How to Live With Your in Laws


Addressing Finances

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    Determine how you will pay rent or housing costs. If you are moving into a home that already belongs to your in-laws, you may decide to pay rent directly, perhaps an amount that factors in your share of the utility bills. If you are buying property with your in-laws, you may decide to have your portions of the mortgage withdrawn directly from your accounts each month.

    • If you are moving into your in-laws’ home, they may be reluctant to take money from you for housing. While it may be nice to live rent-free, it is probably better to find some way to compensate them anyway, in order to help prevent resentment. You could say, “I understand that you don’t want to charge us rent, but we feel that we need to pay you something for letting us stay here. How would you feel if we took over paying the utilities and bought all our own groceries?”
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    Discuss how you will split bills. Decide how costs will be split for all utilities in the household, and in whose name the bills will be. Decide on payment deadlines and who will be responsible for them.[1]

    • For example, you may decide that your in-laws will pay the gas and water bills, but you will pay the electricity.
    • You could decide to split bills 50/50, or have one group of family members pay a larger share than another. For example, your parents-in-law would pay less in utilities than your family of five.
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    Determine how you will pay for food. You may first want to figure out how you want to split meal responsibilities before you determine how you want to budget for food. You will want to decide if you want to all contribute to a communal food kitty, keep your food bills separate, or a combination of the two.

    • For example, you may want to keep your food entirely separate, with your own cabinets and making your own meals every night. Or you may wish to split all food costs down the middle and share everything. Determine what will work best for your family situation.[2]
    • You may also want to factor in other consumable household items into your food budget, like cleaning supplies, toilet paper, or toiletries.
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    Factor in childcare payments. A major reason why multiple generations move in together is to help with childcare. Determine if you want to compensate or be compensated for helping with childcare, and come to an agreement with other members of the household about what would be a reasonable payment.

    • For example, does your mother-in-law want to be compensated for watching your child two days a week while you’re at work? If so, do you want to pay her in cash or subtract the amount from her share of the bills?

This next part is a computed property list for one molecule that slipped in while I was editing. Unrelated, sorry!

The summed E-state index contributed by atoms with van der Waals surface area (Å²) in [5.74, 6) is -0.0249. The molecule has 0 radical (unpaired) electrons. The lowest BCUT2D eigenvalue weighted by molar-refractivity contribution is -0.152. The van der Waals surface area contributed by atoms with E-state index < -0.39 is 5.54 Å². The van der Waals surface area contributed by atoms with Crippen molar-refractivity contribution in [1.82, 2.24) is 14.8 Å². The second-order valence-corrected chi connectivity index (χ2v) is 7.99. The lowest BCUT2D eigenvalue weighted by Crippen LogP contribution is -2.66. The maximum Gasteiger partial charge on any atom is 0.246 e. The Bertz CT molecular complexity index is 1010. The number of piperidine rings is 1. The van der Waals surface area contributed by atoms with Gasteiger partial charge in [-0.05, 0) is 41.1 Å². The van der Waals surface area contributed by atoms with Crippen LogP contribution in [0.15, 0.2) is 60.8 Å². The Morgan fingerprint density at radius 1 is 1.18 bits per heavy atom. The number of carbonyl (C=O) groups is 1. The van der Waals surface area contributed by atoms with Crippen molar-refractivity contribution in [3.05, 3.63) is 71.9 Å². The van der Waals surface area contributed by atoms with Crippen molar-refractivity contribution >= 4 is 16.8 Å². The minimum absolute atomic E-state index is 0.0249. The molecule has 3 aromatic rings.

• If you do not pay a family member for watching your children, consider how you can help reduce the workload in other ways. For example, you could take care of all the food shopping and meal preparation or do a larger portion of house cleaning.
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    Address unusual circumstances. Make plans for unexpected life changes. Discuss how you will handle bills if one of you should lose their job, have a baby, or fall ill. It is better to discuss possibilities ahead of time rather than not have a plan of action in an emergency.

    • For example, you could say, “What if I were to lose my job? As it is right now, we are barely making ends meet, which is why we are moving in with you. How would we handle this situation? What would you expect from us?”
    • Discuss what you want to do in case one family decides they want to move. At some point, one or both families may decide that this living plan isn’t working out, or there may be a new opportunity for someone in another city. Determine how your families could separate and how you would divide moving responsibilities.
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    Consider putting everything in writing. It might not seem like something you want to do with other members of your family, but putting financial obligations in writing will help put everyone on the same page and could avoid arguments down the road. While having members of your family sign a lease or other legal documents may feel awkward or distrustful, the uncomfortable feelings now may save you a lot of heartache and strained family relations later.[3]

    • Determine what kind of documents you need. Look online for examples to draw up your own, or you could consider hiring an attorney to prepare any legal documents for you. Make sure the documents would hold up in court; for example, you may want to get some documents notarized.
    • If you are buying property together, you may want everyone’s signatures on loan documents, for example.


Source: wikihow. com

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